Despite those caveats, Starbuck said the gap between the unemployed and the underemployed is shrinking. During the height of the recession, when Oregon's unemployment rate hit 11.3 percent, the underemployment or "labor underutilization" rate was about 9.4 percent higher, or 20.7 percent. That meant that, in 2009, one in five Oregonians was without a job or underemployed.
Today, the statewide unemployment rate is 3.7 percent and the labor underutilization rate is 8 percent — only a 4.3 percent gap.
Economists tend to hedge the words. Jonathan Schlueter, government relations manager for Washington County, doesn't have that same worry. "With little attention or public fanfare, workers in Washington County are actively employed at levels not seen locally since 1995," he wrote in a recent press release.
Back then, Schlueter noted, Washington County had about one-third fewer residents back than than it does today.
According to Washington County officials, public and private sector employers have been actively hiring, adding 4,800 new jobs to local payrolls since May 2016. That has led to particularly strong growth in construction, transportation, warehousing and utilities sectors, with 1,100 new jobs being added to those categories in these past 12 months.
An additional 1,000 jobs were filled in professional and business service occupations, which helped offset a sharp reduction of 1,500 jobs lost in Semiconductor and electronic component manufacturing during the same period.
Despite the recent and threatened layoffs being reported by several prominent local employers, including Nike and SolarWorld, manufacturing employment in Washington County has rebounded to 49,000 active positions in May. That matches recent highs, recorded in May 2016, and approaches the county's record levels of 49,100 manufacturing jobs recorded in August and September 2006.
Finding ways to help
Ken Dodge, workforce development director for Portland Community College, works at the school's Willow Creek center in Beaverton. He said the facility was "jammed" during the Great Recession, with lines out the door.
Today, that's not the case.
Around 2009, Washington County's unemployment rate hovered at or above 10 percent. It has steadily decreased to at or below 3 percent. That means fewer federal dollars are being allocated today for the unemployed.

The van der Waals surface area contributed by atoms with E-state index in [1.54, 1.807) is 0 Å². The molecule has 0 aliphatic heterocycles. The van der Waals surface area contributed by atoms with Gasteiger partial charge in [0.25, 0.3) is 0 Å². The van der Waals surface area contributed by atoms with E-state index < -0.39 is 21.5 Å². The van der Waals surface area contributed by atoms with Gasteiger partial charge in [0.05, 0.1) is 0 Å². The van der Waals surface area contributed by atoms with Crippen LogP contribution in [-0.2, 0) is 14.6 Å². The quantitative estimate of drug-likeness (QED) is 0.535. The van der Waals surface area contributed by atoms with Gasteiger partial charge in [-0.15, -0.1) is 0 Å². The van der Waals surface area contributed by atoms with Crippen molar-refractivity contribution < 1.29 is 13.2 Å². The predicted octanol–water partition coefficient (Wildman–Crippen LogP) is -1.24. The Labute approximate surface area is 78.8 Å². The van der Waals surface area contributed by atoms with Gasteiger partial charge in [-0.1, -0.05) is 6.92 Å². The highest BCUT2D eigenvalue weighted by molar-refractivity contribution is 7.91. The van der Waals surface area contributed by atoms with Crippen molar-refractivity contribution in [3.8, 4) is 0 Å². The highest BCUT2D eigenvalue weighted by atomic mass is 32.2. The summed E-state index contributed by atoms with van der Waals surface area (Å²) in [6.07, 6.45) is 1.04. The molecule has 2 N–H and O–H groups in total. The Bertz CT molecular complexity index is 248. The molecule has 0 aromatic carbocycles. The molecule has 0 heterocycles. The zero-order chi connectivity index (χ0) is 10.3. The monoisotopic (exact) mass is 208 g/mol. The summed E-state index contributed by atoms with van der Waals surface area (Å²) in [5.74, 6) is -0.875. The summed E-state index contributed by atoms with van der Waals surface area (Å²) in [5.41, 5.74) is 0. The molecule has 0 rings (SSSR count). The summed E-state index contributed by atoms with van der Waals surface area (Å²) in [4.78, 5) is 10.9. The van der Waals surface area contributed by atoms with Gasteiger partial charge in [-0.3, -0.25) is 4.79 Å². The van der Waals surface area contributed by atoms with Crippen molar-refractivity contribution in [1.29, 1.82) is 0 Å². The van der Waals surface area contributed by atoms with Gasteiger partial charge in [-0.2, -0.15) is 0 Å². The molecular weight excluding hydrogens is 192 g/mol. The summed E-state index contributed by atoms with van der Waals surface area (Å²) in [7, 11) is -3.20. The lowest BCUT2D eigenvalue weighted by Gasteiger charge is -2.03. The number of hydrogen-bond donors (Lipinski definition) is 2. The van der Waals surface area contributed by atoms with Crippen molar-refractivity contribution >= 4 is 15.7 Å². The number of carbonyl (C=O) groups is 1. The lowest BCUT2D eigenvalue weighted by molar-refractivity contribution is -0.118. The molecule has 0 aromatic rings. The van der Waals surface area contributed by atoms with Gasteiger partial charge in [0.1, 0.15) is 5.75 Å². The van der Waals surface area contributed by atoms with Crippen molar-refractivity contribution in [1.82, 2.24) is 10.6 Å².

Dodge says for many people looking for work now, it's not that their industry has fled or their company folded — which did happen during the last recession — many have been laid off or quit and are now struggling to find suitable work.
"We're seeing people who worked 20 years in an industry, and now they don't, and they can't just go back," Dodge said. "These are clients who had a certain wage and (benefits). And that's what they want."
The problem, of course, is that 3 percent unemployment means family-wage jobs are tougher to find.
"We know we could just hand out any old job. Go to any Plaid Pantry and you'll find a 'help wanted' sign," Dodge said. "That's a good job. But it's not a wage to raise a family with."
Silverman, the former Intel employee, said that many of the laid off Intel employees made more money there than they would at a new job. That's often enough incentive for employers to look for other people, he said.
"They want somebody that's excited about the lower paying job, someone who wants to get their foot in the door."
Although they might be qualified for the work, Debbie said, they can't land an interview.
"You just hear crickets," she said. "Applying for a job nowadays is so different than it was before."
Silverman took a year to develop a nonprofit group called MoveFood, which works with restaurants to provide leftover food to shelters and people in need.